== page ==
If you’re looking for directions to Maple Spring Falls at Ricketts Glen State Park, you’re in the right place!
Maple Spring Falls is a 15 foot-tall, off-trail waterfall located along Maple Spring Run, a small tributary of Kitchen Creek.
And while it may not have the “wow” factor of 94 foot-tall Ganoga Falls along the nearby Falls Trail, the relative isolation of Maple Spring Falls may appeal to those of you looking for a more natural, less-touristy hike at Ricketts Glen.
Directions to Maple Spring Falls
The hike to Maple Spring Falls as I’m going to describe it here covers roughly 1.5 miles of terrain, one-way (so 3 miles total, out and back).
The vast majority of the hike utilizes the relatively flat and easy-to-follow Old Beaver Dam Road Trail.
Only the last 75 yards of the hike to Maple Spring Falls is off-trail, and it’s pretty tame by off-trail standards.
I’ll also mention another waterfall below Maple Spring Falls at the end of this article, for those of you who may be more experienced with off-trail hiking and looking for a bigger challenge.
I parked along Route 487, directly across the road from the old Beaver Dam Road trailhead/gate.
The parking lot will accommodate a maybe a half-dozen vehicles, and you’ll find it at GPS coordinates 41.31759, -76.30242.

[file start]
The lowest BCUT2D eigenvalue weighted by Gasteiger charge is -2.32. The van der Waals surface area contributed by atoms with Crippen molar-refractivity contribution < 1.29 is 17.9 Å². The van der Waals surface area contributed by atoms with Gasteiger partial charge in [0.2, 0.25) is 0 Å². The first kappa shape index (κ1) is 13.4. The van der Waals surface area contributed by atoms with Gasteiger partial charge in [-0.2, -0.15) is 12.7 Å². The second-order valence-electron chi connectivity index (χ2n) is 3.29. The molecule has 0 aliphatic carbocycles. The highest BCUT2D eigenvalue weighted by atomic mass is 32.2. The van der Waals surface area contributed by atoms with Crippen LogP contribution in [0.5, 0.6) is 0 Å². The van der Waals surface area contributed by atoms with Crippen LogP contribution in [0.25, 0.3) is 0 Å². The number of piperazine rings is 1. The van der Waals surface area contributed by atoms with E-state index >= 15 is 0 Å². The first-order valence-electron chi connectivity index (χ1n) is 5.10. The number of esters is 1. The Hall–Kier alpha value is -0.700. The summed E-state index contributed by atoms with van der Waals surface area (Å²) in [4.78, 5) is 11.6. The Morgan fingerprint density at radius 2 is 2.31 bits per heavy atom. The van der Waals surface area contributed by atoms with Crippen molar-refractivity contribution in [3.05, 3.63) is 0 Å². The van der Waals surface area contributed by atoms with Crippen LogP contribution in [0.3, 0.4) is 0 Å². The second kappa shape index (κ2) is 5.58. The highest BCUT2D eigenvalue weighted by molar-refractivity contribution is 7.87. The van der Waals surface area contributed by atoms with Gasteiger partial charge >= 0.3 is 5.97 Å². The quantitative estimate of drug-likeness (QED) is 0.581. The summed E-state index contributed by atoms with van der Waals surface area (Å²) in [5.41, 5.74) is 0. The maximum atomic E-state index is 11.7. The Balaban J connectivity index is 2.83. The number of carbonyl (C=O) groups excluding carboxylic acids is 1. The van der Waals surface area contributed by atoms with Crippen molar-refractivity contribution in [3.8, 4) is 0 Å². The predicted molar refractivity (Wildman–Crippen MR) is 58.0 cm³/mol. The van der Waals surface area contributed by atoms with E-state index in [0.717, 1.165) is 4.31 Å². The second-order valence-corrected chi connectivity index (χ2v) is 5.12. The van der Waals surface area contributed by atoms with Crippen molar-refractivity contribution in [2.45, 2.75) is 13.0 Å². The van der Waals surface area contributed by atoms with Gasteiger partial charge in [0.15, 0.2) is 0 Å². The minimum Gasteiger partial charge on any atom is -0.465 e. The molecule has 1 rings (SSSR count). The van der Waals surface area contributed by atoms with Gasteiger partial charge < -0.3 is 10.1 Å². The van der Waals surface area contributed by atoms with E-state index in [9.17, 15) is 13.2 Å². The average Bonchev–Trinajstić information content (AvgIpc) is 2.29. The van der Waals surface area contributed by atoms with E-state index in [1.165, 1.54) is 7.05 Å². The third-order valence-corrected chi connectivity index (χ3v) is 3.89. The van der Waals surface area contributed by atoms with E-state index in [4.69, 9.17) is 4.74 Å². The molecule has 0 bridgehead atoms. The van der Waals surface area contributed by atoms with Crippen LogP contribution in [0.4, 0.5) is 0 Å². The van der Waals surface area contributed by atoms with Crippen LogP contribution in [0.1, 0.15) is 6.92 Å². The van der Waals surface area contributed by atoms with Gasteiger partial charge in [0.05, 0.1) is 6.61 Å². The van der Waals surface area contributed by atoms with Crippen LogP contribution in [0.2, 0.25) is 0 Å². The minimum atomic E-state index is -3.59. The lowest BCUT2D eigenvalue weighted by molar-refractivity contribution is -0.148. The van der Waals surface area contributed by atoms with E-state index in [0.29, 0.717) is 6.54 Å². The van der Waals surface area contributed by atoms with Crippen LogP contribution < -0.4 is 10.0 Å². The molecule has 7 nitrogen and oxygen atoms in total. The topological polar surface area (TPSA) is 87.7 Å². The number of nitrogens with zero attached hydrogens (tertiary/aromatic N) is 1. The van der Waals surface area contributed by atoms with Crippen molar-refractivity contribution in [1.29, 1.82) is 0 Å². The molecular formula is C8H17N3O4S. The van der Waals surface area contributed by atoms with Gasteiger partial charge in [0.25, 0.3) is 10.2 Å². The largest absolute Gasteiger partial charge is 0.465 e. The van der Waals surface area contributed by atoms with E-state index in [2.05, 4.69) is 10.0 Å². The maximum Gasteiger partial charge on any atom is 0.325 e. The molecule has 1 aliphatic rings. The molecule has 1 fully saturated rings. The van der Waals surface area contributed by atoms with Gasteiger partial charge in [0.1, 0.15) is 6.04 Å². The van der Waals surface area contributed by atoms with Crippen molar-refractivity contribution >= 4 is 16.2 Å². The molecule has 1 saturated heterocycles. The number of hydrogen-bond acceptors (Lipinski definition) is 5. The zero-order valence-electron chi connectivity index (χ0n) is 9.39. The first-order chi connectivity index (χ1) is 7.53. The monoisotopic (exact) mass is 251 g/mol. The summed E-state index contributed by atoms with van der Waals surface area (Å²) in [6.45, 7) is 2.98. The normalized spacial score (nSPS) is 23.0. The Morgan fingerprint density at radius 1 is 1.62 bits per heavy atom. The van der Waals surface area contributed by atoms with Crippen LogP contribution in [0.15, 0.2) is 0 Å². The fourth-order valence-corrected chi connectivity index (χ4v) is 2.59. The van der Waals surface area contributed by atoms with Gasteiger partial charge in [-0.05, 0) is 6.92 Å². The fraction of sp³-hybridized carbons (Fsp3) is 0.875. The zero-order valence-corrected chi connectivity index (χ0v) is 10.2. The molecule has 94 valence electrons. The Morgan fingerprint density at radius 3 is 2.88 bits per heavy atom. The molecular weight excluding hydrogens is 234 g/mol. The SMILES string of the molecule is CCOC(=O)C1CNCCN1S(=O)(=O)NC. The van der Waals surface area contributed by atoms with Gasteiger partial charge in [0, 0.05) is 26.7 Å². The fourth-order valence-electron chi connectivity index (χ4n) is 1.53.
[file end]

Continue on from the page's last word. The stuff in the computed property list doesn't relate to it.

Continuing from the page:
From the parking area, cross the road, go around the gate, and start down the trail, bearing to your right when you reach the sign pictured below.
Continue to follow the Old Beaver Dam Road Trail counter-clockwise for 1.4 miles, passing through numerous groves of hemlock along the way.
You’ll reach the spot where Maple Spring Run literally flows across the Old Beaver Dam Road Trail at GPS coordinates 41.31487, -76.28431.
From this spot, Maple Spring Falls is 75 yards downstream – I went down the western side of the stream because that looked the easiest to me.
Using myself for scale in the photo below, I’d estimate Maple Spring Falls is in the neighborhood of 15 feet tall, give or take a foot.
If navigating by GPS, you’ll find Maple Spring Falls at GPS coordinates 41.31442, -76.28366.
Exploring Porcupine Falls on Maple Spring Run
200 yards downstream from Maple Spring Falls, you’ll find Porcupine Falls, a triple-tiered beauty first named and popularized by hiking blogger Jeff Mitchell on his Endless Mountains Experience website.
While Maple Spring Falls is relatively easy to get to, Porcupine Falls requires a more challenging scramble – I chose to continue down the western side of the stream to reach it (that’s the right side of the stream when facing downstream).
The view to the southeast from the top of Porcupine Falls, while partially obstructed by trees, is still magnificent.
The middle tier of Porcupine Falls was the most impressive of the three tiers to me – using myself for scale, I’d estimate it to be in the neighborhood of 20 feet tall.
Taking all three tiers as a whole, I’d estimate Porcupine Falls to be in the 35-40 foot-tall range.
There are a few smaller waterfalls/cascades downstream from Porcupine Falls, but nothing on the scale of either Maple Spring Falls or Porcupine Falls.
On this hike I simply backtracked upstream to the Old Beaver Dam Road Trail and made my way back to the parking area along Route 487.
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